The biggest canard flapping around after the 2004 election was that exit polls showed "moral values" was the biggest issue concern for voters. It turned out that interpretation was simply wrong. If you're really interested in a long explanation why, click here.
It appears that this year Republicans trying to run prominently on their conservative positions on issues like gay marriage, abortion, stem cell research and prayer in school are – surprise, surprise – much more concerned with economics and national security. In Ohio, for example, the Republican running for governor, Kenneth Blackwell, is a nationally prominent social conservative who happens to be African-American and in a heap of trouble. His portfolio of "moral values" positions isn't helping.
Ohio Republicans are hampered by a bucket of GOP scandals in that state. That, obviously, parallels the national situation, thanks to Mssrs. Abramoff, DeLay and Foley.
But it's not scandal that has taken the vim out of values. There are anti-gay marriage initiatives on several state ballots, for example, and while all or most will pass, Republicans are reporting the initiatives are not inspiring great enthusiasm and activism.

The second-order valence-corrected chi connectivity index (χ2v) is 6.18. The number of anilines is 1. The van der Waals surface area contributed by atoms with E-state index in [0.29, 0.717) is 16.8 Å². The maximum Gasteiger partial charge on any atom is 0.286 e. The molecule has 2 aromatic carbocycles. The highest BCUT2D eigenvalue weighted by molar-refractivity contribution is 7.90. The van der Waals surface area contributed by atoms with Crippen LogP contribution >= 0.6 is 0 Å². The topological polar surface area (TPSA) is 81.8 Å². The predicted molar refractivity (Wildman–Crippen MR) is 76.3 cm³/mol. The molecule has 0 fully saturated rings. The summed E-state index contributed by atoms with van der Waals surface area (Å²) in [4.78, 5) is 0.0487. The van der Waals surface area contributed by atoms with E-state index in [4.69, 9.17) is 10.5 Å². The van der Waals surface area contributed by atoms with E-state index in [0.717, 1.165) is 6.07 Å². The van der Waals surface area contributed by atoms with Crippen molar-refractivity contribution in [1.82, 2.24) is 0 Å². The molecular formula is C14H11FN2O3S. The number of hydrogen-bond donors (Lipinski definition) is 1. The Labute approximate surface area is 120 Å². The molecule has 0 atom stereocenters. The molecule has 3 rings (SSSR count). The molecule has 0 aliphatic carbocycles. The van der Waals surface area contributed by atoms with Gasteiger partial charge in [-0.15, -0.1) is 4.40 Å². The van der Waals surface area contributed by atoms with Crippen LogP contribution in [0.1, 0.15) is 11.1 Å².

Why? Some Republicans say it's because the Bush administration has delivered only lip service on social issues. James Dobson of Focus on the Family recently told a conference of "values voters," "I've been extremely disappointed with what the Republicans have done with the power they were given. I wasn't sure I wanted to put out that effort [for the midterm elections] if there wasn't going to be a response."
Could be. But I think the evidence is much stronger that the percentage of the electorate that determines its vote primarily by this list of social issues has been quite constant for the past 20 years. Still, I'll be checking the exit polls carefully in three weeks.